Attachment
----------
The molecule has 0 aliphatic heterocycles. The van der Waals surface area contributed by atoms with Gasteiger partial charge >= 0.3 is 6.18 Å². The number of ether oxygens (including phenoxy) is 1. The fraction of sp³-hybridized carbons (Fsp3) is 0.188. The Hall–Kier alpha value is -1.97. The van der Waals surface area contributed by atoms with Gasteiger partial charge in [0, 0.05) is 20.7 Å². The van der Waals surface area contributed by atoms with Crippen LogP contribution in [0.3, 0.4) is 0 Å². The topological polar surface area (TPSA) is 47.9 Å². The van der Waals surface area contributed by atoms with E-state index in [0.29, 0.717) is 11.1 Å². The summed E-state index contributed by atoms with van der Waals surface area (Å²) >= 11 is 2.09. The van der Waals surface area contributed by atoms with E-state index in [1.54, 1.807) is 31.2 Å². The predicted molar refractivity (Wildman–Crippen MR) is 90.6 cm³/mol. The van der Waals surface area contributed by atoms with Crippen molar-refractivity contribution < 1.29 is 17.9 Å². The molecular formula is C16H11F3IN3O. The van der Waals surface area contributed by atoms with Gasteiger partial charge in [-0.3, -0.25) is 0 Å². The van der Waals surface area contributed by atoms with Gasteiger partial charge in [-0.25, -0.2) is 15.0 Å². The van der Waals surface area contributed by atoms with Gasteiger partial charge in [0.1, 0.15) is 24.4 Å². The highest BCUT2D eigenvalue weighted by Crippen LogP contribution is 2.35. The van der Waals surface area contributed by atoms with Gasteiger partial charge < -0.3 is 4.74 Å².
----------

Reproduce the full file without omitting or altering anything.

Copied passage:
The molecule has 0 aliphatic heterocycles. The van der Waals surface area contributed by atoms with Gasteiger partial charge >= 0.3 is 6.18 Å². The number of ether oxygens (including phenoxy) is 1. The fraction of sp³-hybridized carbons (Fsp3) is 0.188. The Hall–Kier alpha value is -1.97. The van der Waals surface area contributed by atoms with Gasteiger partial charge in [0, 0.05) is 20.7 Å². The van der Waals surface area contributed by atoms with Crippen LogP contribution in [0.3, 0.4) is 0 Å². The topological polar surface area (TPSA) is 47.9 Å². The van der Waals surface area contributed by atoms with E-state index in [0.29, 0.717) is 11.1 Å². The summed E-state index contributed by atoms with van der Waals surface area (Å²) >= 11 is 2.09. The van der Waals surface area contributed by atoms with E-state index in [1.54, 1.807) is 31.2 Å². The predicted molar refractivity (Wildman–Crippen MR) is 90.6 cm³/mol. The van der Waals surface area contributed by atoms with Crippen molar-refractivity contribution < 1.29 is 17.9 Å². The molecular formula is C16H11F3IN3O. The van der Waals surface area contributed by atoms with Gasteiger partial charge in [-0.3, -0.25) is 0 Å². The van der Waals surface area contributed by atoms with Gasteiger partial charge in [-0.25, -0.2) is 15.0 Å². The van der Waals surface area contributed by atoms with Gasteiger partial charge in [0.1, 0.15) is 24.4 Å². The highest BCUT2D eigenvalue weighted by Crippen LogP contribution is 2.35. The van der Waals surface area contributed by atoms with Gasteiger partial charge < -0.3 is 4.74 Å².